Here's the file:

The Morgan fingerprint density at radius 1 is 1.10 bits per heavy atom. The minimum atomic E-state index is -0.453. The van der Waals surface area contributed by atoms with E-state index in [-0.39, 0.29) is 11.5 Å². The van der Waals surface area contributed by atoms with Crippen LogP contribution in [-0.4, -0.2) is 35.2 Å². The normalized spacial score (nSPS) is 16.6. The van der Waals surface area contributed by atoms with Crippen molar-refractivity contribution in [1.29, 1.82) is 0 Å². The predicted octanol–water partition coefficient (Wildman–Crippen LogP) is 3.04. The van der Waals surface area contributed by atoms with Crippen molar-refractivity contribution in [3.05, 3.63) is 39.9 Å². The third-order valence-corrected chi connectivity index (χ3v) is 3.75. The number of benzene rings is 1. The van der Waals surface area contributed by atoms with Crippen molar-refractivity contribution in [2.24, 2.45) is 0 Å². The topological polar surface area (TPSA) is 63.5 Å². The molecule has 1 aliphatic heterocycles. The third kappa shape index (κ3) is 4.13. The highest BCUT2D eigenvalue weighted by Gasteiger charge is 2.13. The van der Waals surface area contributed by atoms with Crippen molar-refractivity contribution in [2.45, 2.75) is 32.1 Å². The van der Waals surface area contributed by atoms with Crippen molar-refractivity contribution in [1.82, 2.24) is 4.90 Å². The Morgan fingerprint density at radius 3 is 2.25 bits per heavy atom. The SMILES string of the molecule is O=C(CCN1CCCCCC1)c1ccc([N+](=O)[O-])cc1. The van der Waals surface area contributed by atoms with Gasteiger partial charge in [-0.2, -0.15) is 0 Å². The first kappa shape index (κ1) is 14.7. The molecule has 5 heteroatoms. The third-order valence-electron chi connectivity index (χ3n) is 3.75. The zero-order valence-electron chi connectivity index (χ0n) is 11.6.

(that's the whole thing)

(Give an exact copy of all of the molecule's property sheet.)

The Morgan fingerprint density at radius 1 is 1.10 bits per heavy atom. The minimum atomic E-state index is -0.453. The van der Waals surface area contributed by atoms with E-state index in [-0.39, 0.29) is 11.5 Å². The van der Waals surface area contributed by atoms with Crippen LogP contribution in [-0.4, -0.2) is 35.2 Å². The normalized spacial score (nSPS) is 16.6. The van der Waals surface area contributed by atoms with Crippen molar-refractivity contribution in [1.29, 1.82) is 0 Å². The predicted octanol–water partition coefficient (Wildman–Crippen LogP) is 3.04. The van der Waals surface area contributed by atoms with Crippen molar-refractivity contribution in [3.05, 3.63) is 39.9 Å². The third-order valence-corrected chi connectivity index (χ3v) is 3.75. The number of benzene rings is 1. The van der Waals surface area contributed by atoms with Crippen molar-refractivity contribution in [2.24, 2.45) is 0 Å². The topological polar surface area (TPSA) is 63.5 Å². The molecule has 1 aliphatic heterocycles. The third kappa shape index (κ3) is 4.13. The highest BCUT2D eigenvalue weighted by Gasteiger charge is 2.13. The van der Waals surface area contributed by atoms with Crippen molar-refractivity contribution in [2.45, 2.75) is 32.1 Å². The van der Waals surface area contributed by atoms with Crippen molar-refractivity contribution in [1.82, 2.24) is 4.90 Å². The Morgan fingerprint density at radius 3 is 2.25 bits per heavy atom. The SMILES string of the molecule is O=C(CCN1CCCCCC1)c1ccc([N+](=O)[O-])cc1. The van der Waals surface area contributed by atoms with Gasteiger partial charge in [-0.2, -0.15) is 0 Å². The first kappa shape index (κ1) is 14.7. The molecule has 5 heteroatoms. The third-order valence-electron chi connectivity index (χ3n) is 3.75. The zero-order valence-electron chi connectivity index (χ0n) is 11.6.